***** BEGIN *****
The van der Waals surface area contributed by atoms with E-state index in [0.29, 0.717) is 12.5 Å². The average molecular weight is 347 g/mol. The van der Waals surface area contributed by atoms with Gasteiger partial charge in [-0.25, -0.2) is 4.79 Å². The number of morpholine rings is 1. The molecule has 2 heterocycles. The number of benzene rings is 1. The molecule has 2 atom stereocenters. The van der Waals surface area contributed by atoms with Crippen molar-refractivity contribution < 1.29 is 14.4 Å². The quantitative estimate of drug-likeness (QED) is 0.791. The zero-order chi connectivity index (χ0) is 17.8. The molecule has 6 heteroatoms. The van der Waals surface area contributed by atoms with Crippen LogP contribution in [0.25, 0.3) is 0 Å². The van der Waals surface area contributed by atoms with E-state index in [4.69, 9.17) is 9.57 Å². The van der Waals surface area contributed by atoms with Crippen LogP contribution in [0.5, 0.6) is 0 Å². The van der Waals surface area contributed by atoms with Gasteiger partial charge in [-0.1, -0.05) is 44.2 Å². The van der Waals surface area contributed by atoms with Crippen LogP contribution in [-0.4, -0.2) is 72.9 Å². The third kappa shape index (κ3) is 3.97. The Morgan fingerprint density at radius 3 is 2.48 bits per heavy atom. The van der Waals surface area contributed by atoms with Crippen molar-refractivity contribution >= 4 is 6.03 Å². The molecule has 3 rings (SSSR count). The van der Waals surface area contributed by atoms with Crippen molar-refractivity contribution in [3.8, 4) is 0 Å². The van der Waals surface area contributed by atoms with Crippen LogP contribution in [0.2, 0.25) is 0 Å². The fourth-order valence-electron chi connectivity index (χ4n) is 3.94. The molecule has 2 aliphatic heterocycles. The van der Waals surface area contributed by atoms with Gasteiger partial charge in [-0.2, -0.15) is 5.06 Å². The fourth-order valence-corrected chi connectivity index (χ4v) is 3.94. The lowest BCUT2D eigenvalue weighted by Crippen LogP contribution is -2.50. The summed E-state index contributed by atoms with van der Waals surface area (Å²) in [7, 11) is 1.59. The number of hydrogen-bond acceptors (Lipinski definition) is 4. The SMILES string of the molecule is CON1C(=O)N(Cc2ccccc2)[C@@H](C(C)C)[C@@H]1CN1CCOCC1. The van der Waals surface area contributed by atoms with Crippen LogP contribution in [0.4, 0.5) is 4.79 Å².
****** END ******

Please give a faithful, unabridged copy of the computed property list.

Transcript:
The van der Waals surface area contributed by atoms with E-state index in [0.29, 0.717) is 12.5 Å². The average molecular weight is 347 g/mol. The van der Waals surface area contributed by atoms with Gasteiger partial charge in [-0.25, -0.2) is 4.79 Å². The number of morpholine rings is 1. The molecule has 2 heterocycles. The number of benzene rings is 1. The molecule has 2 atom stereocenters. The van der Waals surface area contributed by atoms with Crippen molar-refractivity contribution < 1.29 is 14.4 Å². The quantitative estimate of drug-likeness (QED) is 0.791. The zero-order chi connectivity index (χ0) is 17.8. The molecule has 6 heteroatoms. The van der Waals surface area contributed by atoms with Crippen LogP contribution in [0.25, 0.3) is 0 Å². The van der Waals surface area contributed by atoms with E-state index in [4.69, 9.17) is 9.57 Å². The van der Waals surface area contributed by atoms with Crippen LogP contribution in [0.5, 0.6) is 0 Å². The van der Waals surface area contributed by atoms with Gasteiger partial charge in [-0.1, -0.05) is 44.2 Å². The van der Waals surface area contributed by atoms with Crippen LogP contribution in [-0.4, -0.2) is 72.9 Å². The third kappa shape index (κ3) is 3.97. The Morgan fingerprint density at radius 3 is 2.48 bits per heavy atom. The van der Waals surface area contributed by atoms with Crippen molar-refractivity contribution >= 4 is 6.03 Å². The molecule has 3 rings (SSSR count). The van der Waals surface area contributed by atoms with Crippen molar-refractivity contribution in [3.8, 4) is 0 Å². The van der Waals surface area contributed by atoms with Crippen LogP contribution in [0.2, 0.25) is 0 Å². The fourth-order valence-electron chi connectivity index (χ4n) is 3.94. The molecule has 2 aliphatic heterocycles. The van der Waals surface area contributed by atoms with Gasteiger partial charge in [-0.2, -0.15) is 5.06 Å². The fourth-order valence-corrected chi connectivity index (χ4v) is 3.94. The lowest BCUT2D eigenvalue weighted by Crippen LogP contribution is -2.50. The summed E-state index contributed by atoms with van der Waals surface area (Å²) in [7, 11) is 1.59. The number of hydrogen-bond acceptors (Lipinski definition) is 4. The SMILES string of the molecule is CON1C(=O)N(Cc2ccccc2)[C@@H](C(C)C)[C@@H]1CN1CCOCC1. The van der Waals surface area contributed by atoms with Crippen LogP contribution in [0.4, 0.5) is 4.79 Å².